Back in the seventies when Pink Floyd were pretty much turning everything they touched into gold, David Gilmour's guitar technician Phil Taylor presented David with a pedal that would forever shape Gilmour's sound from 1977 onwards..... This pedal was the Big Muff Pi manufactured by Electro Harmonix (EHX).
Up until then David had been using the Fuzz Face on pretty much everything from when he joined the band in 1968 (he used a Germanium Fuzz Face at this time), and then moving onto the Silicon Fuzz Face in the early 70's due to the instability issues with Germanium transistors. The Fuzz Face helped sculpt his sound throughout this period, and when Phil Taylor joined the band as Gilmours guitar technician in 1974 he started making suggestions to David as to possible improvements to his sound. Phil Acquired a 1973 version 2 Big Muff for David in 1974, however he didn't use it straight away, and it was shelved until around 1976 when Pink Floyd started writing and recording what would become the Animals album. He then tried it, and used it to huge effect on the Animals album, and the accompanying "In The Flesh" tour.
When i started this venture of pedal building, I had my sights set on building the two "Holy Grail" pedals, the Electro Harmonix Electric Mistress which hopefully will be the subject of another build in the future, and the Electro Harmonix Big Muff Pi. For me this pedal signifies everything about David Gilmours sound from 1977 to the present day. Used in conjunction with a Colorsound Power Boost and a bit of delay the sound is huge, and for guitar solos just sounds epic.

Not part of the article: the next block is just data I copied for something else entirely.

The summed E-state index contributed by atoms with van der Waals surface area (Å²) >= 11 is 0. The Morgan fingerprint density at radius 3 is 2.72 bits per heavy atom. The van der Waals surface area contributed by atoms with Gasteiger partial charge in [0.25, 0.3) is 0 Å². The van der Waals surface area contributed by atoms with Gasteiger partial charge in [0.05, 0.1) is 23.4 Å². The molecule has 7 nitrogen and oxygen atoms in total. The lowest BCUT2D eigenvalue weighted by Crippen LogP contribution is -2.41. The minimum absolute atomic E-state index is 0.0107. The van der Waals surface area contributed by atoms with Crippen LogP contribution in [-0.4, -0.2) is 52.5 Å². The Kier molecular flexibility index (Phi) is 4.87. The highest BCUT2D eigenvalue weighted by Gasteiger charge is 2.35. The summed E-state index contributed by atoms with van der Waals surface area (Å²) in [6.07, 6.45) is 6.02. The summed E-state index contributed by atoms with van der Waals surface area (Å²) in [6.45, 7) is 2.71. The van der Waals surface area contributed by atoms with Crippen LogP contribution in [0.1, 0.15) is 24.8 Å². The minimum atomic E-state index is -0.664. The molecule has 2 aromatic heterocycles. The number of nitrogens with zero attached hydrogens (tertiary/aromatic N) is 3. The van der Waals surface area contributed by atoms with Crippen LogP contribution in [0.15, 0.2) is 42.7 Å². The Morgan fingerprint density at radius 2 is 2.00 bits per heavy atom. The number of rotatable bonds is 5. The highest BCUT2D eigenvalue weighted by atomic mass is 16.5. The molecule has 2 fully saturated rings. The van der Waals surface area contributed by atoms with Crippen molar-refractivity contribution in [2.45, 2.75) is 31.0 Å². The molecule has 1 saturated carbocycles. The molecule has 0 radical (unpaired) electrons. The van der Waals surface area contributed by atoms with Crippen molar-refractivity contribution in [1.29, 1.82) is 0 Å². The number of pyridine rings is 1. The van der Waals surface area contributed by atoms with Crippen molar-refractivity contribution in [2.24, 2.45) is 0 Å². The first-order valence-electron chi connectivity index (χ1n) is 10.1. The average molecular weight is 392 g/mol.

There have been many different permutations of the Muff since it was first released... Far too many to be honest. They started in 1969 with the "Triangle" Big Muff so called because of the shape the controls were in, this pedal started out being made totally by hand point to point soldered on perf board, they then introduced "proper" PCB of sorts, the triangle had at least 5 circuit variations between 1969 and 1973, that was followed by the "Rams Head" Big Muff, so called because of the little picture on the front of the enclosure looks apparently like a sheep... Then you have what I call the "Modern" NYC Big Muff..... All these share the same basic circuit and PCB, however due to availability of components, values were changed, substitutions made and the sound therefore changed between versions, and indeed in the same run of pedals. Basically, with vintage Big Muffs you can have 2 that were built on the same day, and they can sound different.
You can learn more about these pedals by visiting Kit Rae's excellent Big Muff Page This is probably the best resource on the net for all things Muff. he has managed to list pretty much every schematic, and permutation of the Muff from the very first Triangle pedals that were soldered point to point on perf board, right up to listing some of the better clones and boutique pedals there are out there. This site goes into far more detail that I will here, and for those that are interested it has the schematics...... You'll be able to see just what changes were made to the circuit over the years, what values changed etc........ This is pretty much the single best resource and was the starting point for my David Gilmour Big Muff build.